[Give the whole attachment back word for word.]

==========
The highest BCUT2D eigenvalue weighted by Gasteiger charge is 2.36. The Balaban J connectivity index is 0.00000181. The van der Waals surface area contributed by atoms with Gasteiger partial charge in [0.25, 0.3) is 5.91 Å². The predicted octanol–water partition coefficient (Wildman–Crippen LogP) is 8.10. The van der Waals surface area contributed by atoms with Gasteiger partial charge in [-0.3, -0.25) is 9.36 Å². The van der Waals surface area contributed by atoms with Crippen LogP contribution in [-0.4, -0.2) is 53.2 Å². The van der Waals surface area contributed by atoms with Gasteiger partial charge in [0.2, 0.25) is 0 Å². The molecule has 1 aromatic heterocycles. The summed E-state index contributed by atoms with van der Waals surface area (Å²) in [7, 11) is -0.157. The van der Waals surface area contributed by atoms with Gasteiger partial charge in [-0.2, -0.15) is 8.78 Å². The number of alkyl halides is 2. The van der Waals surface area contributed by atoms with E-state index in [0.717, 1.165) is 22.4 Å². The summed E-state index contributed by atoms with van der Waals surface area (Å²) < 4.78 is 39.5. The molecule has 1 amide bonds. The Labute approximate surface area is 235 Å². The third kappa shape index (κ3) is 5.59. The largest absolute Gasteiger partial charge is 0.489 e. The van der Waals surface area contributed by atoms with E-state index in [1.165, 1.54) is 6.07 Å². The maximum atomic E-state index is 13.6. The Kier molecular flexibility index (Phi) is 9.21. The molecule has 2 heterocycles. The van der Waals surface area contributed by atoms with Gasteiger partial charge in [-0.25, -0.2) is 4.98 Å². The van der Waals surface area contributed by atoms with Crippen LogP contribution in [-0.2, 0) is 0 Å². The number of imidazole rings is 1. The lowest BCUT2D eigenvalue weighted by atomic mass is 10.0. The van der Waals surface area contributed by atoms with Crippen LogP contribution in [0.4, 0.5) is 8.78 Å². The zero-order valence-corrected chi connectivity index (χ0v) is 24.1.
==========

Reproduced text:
The highest BCUT2D eigenvalue weighted by Gasteiger charge is 2.36. The Balaban J connectivity index is 0.00000181. The van der Waals surface area contributed by atoms with Gasteiger partial charge in [0.25, 0.3) is 5.91 Å². The predicted octanol–water partition coefficient (Wildman–Crippen LogP) is 8.10. The van der Waals surface area contributed by atoms with Gasteiger partial charge in [-0.3, -0.25) is 9.36 Å². The van der Waals surface area contributed by atoms with Crippen LogP contribution in [-0.4, -0.2) is 53.2 Å². The van der Waals surface area contributed by atoms with Gasteiger partial charge in [0.2, 0.25) is 0 Å². The molecule has 1 aromatic heterocycles. The summed E-state index contributed by atoms with van der Waals surface area (Å²) in [7, 11) is -0.157. The van der Waals surface area contributed by atoms with Gasteiger partial charge in [-0.2, -0.15) is 8.78 Å². The number of alkyl halides is 2. The van der Waals surface area contributed by atoms with E-state index in [0.717, 1.165) is 22.4 Å². The summed E-state index contributed by atoms with van der Waals surface area (Å²) < 4.78 is 39.5. The molecule has 1 amide bonds. The Labute approximate surface area is 235 Å². The third kappa shape index (κ3) is 5.59. The largest absolute Gasteiger partial charge is 0.489 e. The van der Waals surface area contributed by atoms with E-state index in [1.165, 1.54) is 6.07 Å². The maximum atomic E-state index is 13.6. The Kier molecular flexibility index (Phi) is 9.21. The molecule has 2 heterocycles. The van der Waals surface area contributed by atoms with Gasteiger partial charge in [-0.25, -0.2) is 4.98 Å². The van der Waals surface area contributed by atoms with Crippen LogP contribution in [-0.2, 0) is 0 Å². The number of imidazole rings is 1. The lowest BCUT2D eigenvalue weighted by atomic mass is 10.0. The van der Waals surface area contributed by atoms with Crippen LogP contribution in [0.4, 0.5) is 8.78 Å². The zero-order valence-corrected chi connectivity index (χ0v) is 24.1.